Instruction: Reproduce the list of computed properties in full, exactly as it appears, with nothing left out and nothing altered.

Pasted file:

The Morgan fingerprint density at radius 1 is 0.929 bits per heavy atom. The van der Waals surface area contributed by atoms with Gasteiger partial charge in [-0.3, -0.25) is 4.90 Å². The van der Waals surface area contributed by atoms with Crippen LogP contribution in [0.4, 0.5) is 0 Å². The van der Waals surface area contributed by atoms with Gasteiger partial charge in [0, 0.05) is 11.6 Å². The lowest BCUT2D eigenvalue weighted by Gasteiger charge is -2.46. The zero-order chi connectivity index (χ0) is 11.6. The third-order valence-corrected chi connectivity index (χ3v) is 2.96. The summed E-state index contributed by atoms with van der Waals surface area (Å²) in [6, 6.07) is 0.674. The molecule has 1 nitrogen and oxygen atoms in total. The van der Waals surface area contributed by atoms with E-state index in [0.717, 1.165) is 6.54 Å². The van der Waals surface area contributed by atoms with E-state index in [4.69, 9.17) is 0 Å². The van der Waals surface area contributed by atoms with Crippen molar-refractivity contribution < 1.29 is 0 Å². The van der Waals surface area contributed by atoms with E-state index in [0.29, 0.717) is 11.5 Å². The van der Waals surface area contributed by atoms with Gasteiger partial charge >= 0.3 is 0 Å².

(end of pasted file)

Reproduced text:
The Morgan fingerprint density at radius 1 is 0.929 bits per heavy atom. The van der Waals surface area contributed by atoms with Gasteiger partial charge in [-0.3, -0.25) is 4.90 Å². The van der Waals surface area contributed by atoms with Crippen LogP contribution in [0.4, 0.5) is 0 Å². The van der Waals surface area contributed by atoms with Gasteiger partial charge in [0, 0.05) is 11.6 Å². The lowest BCUT2D eigenvalue weighted by Gasteiger charge is -2.46. The zero-order chi connectivity index (χ0) is 11.6. The third-order valence-corrected chi connectivity index (χ3v) is 2.96. The summed E-state index contributed by atoms with van der Waals surface area (Å²) in [6, 6.07) is 0.674. The molecule has 1 nitrogen and oxygen atoms in total. The van der Waals surface area contributed by atoms with E-state index in [0.717, 1.165) is 6.54 Å². The van der Waals surface area contributed by atoms with E-state index in [4.69, 9.17) is 0 Å². The van der Waals surface area contributed by atoms with Crippen molar-refractivity contribution < 1.29 is 0 Å². The van der Waals surface area contributed by atoms with E-state index in [0.29, 0.717) is 11.5 Å². The van der Waals surface area contributed by atoms with Gasteiger partial charge >= 0.3 is 0 Å².